Since the day he was hired in early November, Mets GM Brodie Van Wagenen has been talking about improving his team's depth.
The Mets have suffered significant injuries during each of the past four seasons. And, to Van Wagenen's point, during each instance, the Mets were left to scramble when finding a comparable solution to whomever went on the DL.
For instance, in 2017, the Mets were bobbing around .500 and still very much in contention within the NL East. However, after losing multiple players from their Opening Day lineup, the team sank like a stone on its way to losing 92 games.
"It really got to be tough," then-manager Terry Collins told WFAN that year's offseason. "You can handle it if they're only out two weeks, but they were out four months and, we just couldn't bounce back from it."
In 2015, two months before catching fire on their way to a World Series, the Mets dipped to being .500 with John Mayberry Jr. and Eric Campbell batting cleanup.
Last season, during which the Mets lost 85 games, their players stepped in the batters box 6,177 times. Unfortunately, 25 percent of those plate appearances were made by Jose Bautista, Kevin Plawecki, Jose Reyes, Devin Mesoraco, Austin Jackson and Adrian Gonzalez, all of whom combined to produce just 0.6 WAR.
"One of the things that I think this club suffered from the last couple years was putting a lot of weight into 'ifs,'" Van Wagenen explained in more detail in early-December. "If player X is healthy, if player X rebounds to have another year, if we have a breakout season from a young player. My goal is that we try to eliminate as many 'ifs' as possible."
In previous seasons, Travis d'Arnaud was the prime example of the type of 'if' being talked about by Van Wagenen. Each of the past four winters, I have written a post here indicating that, if d'Arnaud could stay healthy, he'd be ripe for a breakout season. It never happened, the injuries continued to pile up and then the Mets hired a new GM with no ties to d'Arnaud, who started his 2018 by having Tommy John surgery.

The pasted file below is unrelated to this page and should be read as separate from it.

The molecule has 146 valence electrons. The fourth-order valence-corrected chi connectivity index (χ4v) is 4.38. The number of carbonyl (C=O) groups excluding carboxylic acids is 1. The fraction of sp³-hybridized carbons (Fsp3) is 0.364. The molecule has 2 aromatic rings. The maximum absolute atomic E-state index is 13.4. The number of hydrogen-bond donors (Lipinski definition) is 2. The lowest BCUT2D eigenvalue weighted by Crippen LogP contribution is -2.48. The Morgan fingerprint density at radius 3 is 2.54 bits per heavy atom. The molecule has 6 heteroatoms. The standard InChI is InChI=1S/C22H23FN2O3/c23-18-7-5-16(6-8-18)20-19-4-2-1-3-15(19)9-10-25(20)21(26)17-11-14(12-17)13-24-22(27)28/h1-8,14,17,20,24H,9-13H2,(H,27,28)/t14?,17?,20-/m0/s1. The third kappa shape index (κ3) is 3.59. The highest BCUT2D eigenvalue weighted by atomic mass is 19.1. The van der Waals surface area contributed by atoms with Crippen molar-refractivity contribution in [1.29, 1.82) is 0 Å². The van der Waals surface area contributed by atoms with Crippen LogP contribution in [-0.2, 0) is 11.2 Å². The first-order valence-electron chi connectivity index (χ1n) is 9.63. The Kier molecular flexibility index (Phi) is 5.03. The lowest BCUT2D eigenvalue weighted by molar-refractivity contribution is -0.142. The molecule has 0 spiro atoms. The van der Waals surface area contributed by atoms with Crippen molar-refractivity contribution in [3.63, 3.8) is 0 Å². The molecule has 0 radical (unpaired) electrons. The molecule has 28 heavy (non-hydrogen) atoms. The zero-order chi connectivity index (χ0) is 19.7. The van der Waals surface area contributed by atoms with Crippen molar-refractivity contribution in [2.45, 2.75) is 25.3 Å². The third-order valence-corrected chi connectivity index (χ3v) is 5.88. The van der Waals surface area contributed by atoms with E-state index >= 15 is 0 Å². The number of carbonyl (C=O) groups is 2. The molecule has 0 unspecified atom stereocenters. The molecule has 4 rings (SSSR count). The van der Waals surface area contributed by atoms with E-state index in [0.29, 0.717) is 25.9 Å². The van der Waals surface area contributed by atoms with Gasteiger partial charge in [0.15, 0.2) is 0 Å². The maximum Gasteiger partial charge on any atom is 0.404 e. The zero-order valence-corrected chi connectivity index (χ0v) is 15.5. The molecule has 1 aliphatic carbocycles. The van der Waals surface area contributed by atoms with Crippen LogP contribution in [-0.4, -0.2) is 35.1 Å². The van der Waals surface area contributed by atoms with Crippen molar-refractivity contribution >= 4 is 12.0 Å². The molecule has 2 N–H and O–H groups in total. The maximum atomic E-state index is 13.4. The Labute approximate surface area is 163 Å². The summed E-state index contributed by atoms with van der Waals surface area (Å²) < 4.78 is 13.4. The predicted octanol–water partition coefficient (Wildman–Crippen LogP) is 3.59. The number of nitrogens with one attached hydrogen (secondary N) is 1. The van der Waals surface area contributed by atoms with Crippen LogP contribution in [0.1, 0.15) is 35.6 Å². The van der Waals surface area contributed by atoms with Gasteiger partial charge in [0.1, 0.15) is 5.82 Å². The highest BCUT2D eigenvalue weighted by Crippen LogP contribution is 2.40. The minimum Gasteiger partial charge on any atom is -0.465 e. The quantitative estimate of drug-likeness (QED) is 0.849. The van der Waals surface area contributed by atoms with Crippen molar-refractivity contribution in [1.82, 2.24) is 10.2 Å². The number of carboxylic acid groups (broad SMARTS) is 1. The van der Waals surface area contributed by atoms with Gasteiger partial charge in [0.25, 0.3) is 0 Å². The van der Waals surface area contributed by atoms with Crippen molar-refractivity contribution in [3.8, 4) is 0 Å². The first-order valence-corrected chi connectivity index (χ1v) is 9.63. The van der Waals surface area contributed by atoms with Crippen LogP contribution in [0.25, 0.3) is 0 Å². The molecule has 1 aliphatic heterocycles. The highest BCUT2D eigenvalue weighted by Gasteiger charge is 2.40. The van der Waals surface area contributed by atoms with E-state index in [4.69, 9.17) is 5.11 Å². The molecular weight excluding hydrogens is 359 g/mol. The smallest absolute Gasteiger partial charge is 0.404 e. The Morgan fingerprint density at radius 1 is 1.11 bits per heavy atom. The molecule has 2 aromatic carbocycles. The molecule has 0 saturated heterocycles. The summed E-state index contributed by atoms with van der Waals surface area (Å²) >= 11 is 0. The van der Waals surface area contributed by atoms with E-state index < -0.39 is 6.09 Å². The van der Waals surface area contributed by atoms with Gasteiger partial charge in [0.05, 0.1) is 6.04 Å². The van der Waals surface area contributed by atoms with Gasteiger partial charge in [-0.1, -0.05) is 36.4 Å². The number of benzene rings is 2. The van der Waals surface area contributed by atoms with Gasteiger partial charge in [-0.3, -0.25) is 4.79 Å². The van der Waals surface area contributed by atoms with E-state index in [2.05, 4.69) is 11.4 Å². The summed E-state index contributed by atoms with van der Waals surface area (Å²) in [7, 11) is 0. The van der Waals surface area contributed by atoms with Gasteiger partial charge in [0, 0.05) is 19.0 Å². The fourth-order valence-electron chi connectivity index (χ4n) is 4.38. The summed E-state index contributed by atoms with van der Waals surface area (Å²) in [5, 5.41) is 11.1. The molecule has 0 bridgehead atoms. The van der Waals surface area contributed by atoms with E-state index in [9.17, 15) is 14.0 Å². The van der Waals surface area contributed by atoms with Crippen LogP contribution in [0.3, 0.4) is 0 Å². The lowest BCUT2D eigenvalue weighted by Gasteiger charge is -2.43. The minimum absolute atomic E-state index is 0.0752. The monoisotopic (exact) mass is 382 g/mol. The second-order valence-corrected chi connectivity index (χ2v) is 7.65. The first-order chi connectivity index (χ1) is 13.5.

As a result, Van Wagenen locked up veteran, everyday catcher Wilson Ramos, pushing the 29-year-old d'Arnaud to being a backup for the first time in his career.
In terms of position players, Van Wagenen solved several "ifs" by simply signing Jed Lowrie, who is a terrific hitter able to play every day at either shortstop, second or third base.
Similarly, though hardly an established, productive hitter to date, trading for J.D. Davis will give Mickey Callaway another player that can play corner outfield, third and first base. He can also pitch in relief, for what it's worth...
Luis Guillorme is equally important. He's been working this winter on creating more drive in his swing. But, even if he hits as he has, he provides sensational defense at shortstop, second and third base. He's the best fielder in the organization and possibly the best fielder in the entire division. He's a valuable asset regardless of what he does with the bat.